Even though the cloud storage market has continued to grow into a multi-billion-dollar industry that’s expected to reach $207.05 billion by 2026, misconceptions about the technology still abound. In the “cloud versus on-premise” debate, a common misperception has been that cloud storage performance is inferior to that of on-premises. Yet with the right services and optimal configuration, cloud storage can provide performance levels on par with—and in many cases exceeding—on-premises storage.
Moving applications to the Azure cloud involves careful planning and assessment, including identifying the cloud services most suited to your organization’s needs. For applications with high-performance requirements, storage performance is often a deciding factor. For applications that leverage file shares in the cloud (for example, databases, analytics, and 3D modeling), specific performance demands must often be met before deployment in or migration to the cloud.
Azure NetApp Files (ANF), the latest Azure native-cloud shared file service powered by trusted NetApp® ONTAP storage OS, enables enterprises to meet the demands of their file share-based workloads.
Azure Cloud Storage: Performance Considerations
Until now, organizations opting for a self-hosted approach to deploying virtual file servers in Azure for NFS-based file shares require either Premium SSD, Standard SSD, or Standard HDD disk SKUs to meet the varying performance demands of their applications.
Premium SSD: Backed by premium high-performance SSD storage, these disk SKUs provide high throughput and low latency disk performance. These disks are best suited for performance-sensitive line-of-business applications or mission-critical workloads. This SKU can provide maximum throughput of up to 900MiB/s per disk for a 32TB disk SKU. But this high performance comes with a price tag of roughly $3,600 per month.
Standard SSD: Standard SSD also uses SSD in the backend, but offers lower performance throughput relative to Premium SSD SKU. It targets entry-level workloads in the cloud, such as dev/test environments and web servers, which have lower IOPS requirements. The maximum throughput per disk available with the largest SKU is up to 750MiB/s, at a monthly cost of around $2,500.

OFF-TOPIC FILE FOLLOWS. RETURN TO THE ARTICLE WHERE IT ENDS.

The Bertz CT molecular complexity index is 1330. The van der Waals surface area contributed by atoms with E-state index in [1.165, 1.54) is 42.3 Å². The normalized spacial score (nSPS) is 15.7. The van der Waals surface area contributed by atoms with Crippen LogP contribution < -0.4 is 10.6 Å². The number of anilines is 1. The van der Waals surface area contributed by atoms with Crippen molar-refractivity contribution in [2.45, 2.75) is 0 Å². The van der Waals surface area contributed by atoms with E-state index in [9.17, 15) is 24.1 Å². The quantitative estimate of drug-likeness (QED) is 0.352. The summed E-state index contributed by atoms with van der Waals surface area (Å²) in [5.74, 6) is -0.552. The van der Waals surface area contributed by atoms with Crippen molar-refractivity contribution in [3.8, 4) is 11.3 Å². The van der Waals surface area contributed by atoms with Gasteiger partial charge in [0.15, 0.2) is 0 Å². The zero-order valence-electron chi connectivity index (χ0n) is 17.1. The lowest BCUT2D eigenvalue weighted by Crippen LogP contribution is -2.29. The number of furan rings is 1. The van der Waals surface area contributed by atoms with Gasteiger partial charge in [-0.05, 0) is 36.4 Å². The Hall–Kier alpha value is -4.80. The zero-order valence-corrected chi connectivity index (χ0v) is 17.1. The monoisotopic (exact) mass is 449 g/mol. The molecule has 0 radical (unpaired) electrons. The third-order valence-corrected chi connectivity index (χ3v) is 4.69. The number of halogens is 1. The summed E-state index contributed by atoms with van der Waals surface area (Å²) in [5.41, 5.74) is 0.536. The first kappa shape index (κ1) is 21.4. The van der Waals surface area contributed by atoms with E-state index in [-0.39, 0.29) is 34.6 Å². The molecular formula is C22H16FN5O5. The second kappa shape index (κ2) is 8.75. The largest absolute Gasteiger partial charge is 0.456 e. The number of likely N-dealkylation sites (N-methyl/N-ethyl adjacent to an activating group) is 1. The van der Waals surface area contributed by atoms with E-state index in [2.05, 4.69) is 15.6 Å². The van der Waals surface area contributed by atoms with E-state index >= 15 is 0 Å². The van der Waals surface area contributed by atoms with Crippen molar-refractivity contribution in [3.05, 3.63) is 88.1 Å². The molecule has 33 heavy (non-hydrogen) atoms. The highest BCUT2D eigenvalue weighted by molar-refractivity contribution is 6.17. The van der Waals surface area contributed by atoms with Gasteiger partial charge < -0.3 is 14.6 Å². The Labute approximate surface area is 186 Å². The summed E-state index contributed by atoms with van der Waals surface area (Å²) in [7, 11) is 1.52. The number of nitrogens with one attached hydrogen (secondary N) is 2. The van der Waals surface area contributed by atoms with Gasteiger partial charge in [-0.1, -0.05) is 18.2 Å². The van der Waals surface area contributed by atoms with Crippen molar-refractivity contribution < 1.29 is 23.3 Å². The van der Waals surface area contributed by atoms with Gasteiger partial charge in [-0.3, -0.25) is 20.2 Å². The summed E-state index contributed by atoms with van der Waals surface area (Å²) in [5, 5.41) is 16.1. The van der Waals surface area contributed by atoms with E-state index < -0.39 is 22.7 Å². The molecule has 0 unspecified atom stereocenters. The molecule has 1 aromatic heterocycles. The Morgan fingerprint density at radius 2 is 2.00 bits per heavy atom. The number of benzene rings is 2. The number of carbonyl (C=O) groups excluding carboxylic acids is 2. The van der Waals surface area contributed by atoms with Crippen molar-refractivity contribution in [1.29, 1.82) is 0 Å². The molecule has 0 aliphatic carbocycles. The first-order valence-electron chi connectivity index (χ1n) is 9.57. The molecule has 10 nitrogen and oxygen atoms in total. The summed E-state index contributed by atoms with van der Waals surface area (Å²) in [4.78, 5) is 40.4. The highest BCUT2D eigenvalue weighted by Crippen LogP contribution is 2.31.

Standard HDD: With this SKU, data is stored in HDDs, thus targeting workloads with minimal performance requirements, such as home directories, backup, and non-critical data storage. The SKU can offer a maximum throughput per disk of up to 500MiB/s at a cost of over $1,300 per month.
Deployment of do-it-yourself file server clusters in Azure to provide NFS file services is often counterproductive and expensive. It also becomes difficult to meet the performance demands at scale, especially while storing terabytes of data. For example, the largest Azure disk is 32TB, and multiple disks of this type must be added to a storage pool to accommodate what could be 100TB of data.
In addition to disk charges and the higher cost of VMs that support multiple disks, the maximum storage throughput supported by the machine should also be taken into account, since this factor directly impacts performance. All these add to the complexity of the configuration.
Azure NetApp Files: The Cloud-Native File Service
Azure NetApp Files addresses the pain points of self-hosted file share services by offering a fully managed native shared file service to meet the scale and performance demands of enterprise file workloads. ANF can be provisioned directly from the Azure portal in a matter of minutes with near bare-metal data performance capabilities. With ANF, you can easily meet the demands of performance-intensive workloads such as SAP, Oracle, SQL, and VDI. Foregoing a native file share service also eliminates the need for rearchitecting applications in order to facilitate migration and deployment.